Director: Harmony Korine
Cast: James Franco, Selena Gomez, Ashley Benson, Vanessa Hudgens, Rachel Korine, Heather Morris
RunTime: 1 hr 34 mins
Rating: R21 (Mature Theme, Sexual Scenes And Drug Use)
Released By: Shaw
Opening Day: 2 May 2013
Synopsis: Four sexy college girls plan to fund their spring break getaway by burglarizing a fast food shack. But that’s only the beginning... At a motel room rager, fun reaches its legal limit and the girls are arrested and taken to jail. Hungover and clad only in bikinis, the girls appear before a judge but are bailed out unexpectedly by Alien (James Franco), an infamous local thug who takes them under his wing and leads them on the wildest Spring Break trip in history. Rough on the outside but with a soft spot inside, Alien wins over the hearts of the young Spring Breakers, and leads them on a Spring Break they never could have imagined.
It’s tempting to try to read more into Harmony Korine’s candy-coloured teenage movie, and indeed many have already praised it for being a savage social commentary on the younger generation’s pursuit of hedonistic pleasures. But there is a thin line between adulation and satire, and unfortunately Korine’s exercise of style over substance means that it’s not easy to recognise whether he is in fact embracing or criticising the very hedonism his movie portrays.
No matter though – if there’s one thing we’re sure you will agree on, it is that there is something hypnotic about it, an oddly engaging quality that draws you in right from the get-go. That isn’t just about, as the poster promises, the ample display of bikinis, breasts and booze; aside from these superficial pleasures that are surely to please the male gender, Korine uses several stylistic flourishes to lend his movie a certain hallucinatory feel, giving you a heady high as if you were there engaging in the same pleasure-seeking rituals as the four female protagonists.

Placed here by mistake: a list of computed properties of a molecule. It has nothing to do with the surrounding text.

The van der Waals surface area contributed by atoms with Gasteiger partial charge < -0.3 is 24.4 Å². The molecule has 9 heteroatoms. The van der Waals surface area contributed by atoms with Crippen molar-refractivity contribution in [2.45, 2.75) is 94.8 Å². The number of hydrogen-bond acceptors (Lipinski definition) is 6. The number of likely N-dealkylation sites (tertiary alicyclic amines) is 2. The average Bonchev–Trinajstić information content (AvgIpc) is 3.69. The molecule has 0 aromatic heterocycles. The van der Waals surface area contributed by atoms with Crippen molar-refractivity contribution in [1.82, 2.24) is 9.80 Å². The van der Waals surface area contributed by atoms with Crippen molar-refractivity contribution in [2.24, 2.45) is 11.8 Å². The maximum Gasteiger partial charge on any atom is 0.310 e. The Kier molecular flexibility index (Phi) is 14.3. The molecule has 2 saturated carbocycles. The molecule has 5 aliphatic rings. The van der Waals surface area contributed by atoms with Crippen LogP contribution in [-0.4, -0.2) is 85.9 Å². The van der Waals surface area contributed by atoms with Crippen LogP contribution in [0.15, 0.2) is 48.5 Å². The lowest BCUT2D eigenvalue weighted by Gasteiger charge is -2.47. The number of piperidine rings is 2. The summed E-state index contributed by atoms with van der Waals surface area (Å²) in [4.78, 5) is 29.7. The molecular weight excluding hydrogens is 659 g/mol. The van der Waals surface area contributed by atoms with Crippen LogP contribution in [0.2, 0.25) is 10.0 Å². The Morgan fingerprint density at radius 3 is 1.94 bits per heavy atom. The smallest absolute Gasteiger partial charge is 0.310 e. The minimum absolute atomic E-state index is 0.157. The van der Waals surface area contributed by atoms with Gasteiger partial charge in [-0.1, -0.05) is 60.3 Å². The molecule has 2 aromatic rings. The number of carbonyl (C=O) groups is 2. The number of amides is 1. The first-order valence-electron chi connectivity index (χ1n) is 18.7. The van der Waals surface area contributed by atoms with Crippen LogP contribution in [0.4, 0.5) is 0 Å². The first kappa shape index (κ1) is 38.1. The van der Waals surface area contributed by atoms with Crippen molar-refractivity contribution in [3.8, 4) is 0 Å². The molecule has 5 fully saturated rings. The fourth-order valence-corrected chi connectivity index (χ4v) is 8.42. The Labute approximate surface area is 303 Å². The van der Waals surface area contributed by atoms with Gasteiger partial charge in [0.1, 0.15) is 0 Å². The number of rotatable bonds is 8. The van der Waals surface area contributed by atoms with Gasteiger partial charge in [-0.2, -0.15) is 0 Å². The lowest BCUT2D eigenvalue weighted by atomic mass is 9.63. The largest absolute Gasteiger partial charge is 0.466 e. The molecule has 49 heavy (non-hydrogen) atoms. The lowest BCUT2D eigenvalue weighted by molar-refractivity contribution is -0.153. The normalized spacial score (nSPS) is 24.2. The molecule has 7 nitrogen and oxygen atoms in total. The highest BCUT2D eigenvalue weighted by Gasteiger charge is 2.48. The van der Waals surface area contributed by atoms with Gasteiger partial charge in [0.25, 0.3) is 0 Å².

With able assistance from Benoit Debie’s vivid cinematography, Korine ensures that every shot of the movie is alluring – whether the daytime sun-soaked exteriors or the neon-bright splashes in the night – and perhaps even more so with the handheld camerawork. Instead of sticking with a usual linear narrative, Korine adds brief flash-forwards and flashbacks to keep you guessing how the shots piece together. That intrigue is complemented by a bravado electronic score by Cliff Martinez and dubstep musician Skrillex, the effect of which is no less mesmerising than that of Trent Reznor and Atticus Ross’ work on ‘The Social Network’.
It’s a pretty neat technical package to say the least, but more discerning viewers won’t take long to recognise that all the visual trickery might be to disguise a paper-thin story that borders on narcissism. True to its title, Korine’s own screenplay follows Faith (Selena Gomez), Candy (Vanessa Hudgens), Brit (Ashley Benson) and Cotty (Rachel Korine, or Harmony’s real-life wife) as the four Southern college girls take off for spring break in Florida. Like a ‘Girls Gone Wild’ short padded to feature-length, there are countless sorts of titillation with drugs, drinks and all other sorts of debauchery.
Adopting the girls’ own hazy, hyped-up viewpoints at this stage, Korine continuously repeats certain lines of dialogue to emphasise the ecstasy his characters are feeling – and though meant as an artistic technique, it is also likely to reinforce criticism that his movie is in fact running on empty. Things start to get serious – or not – when the four co-eds are arrested for narcotics and made to spend a night in lockup wearing just their bikinis. Hauled before a judge who serves them another night in jail unless they make bail, they are unexpectedly sprung by a local gangsta rappa named Alien (James Franco).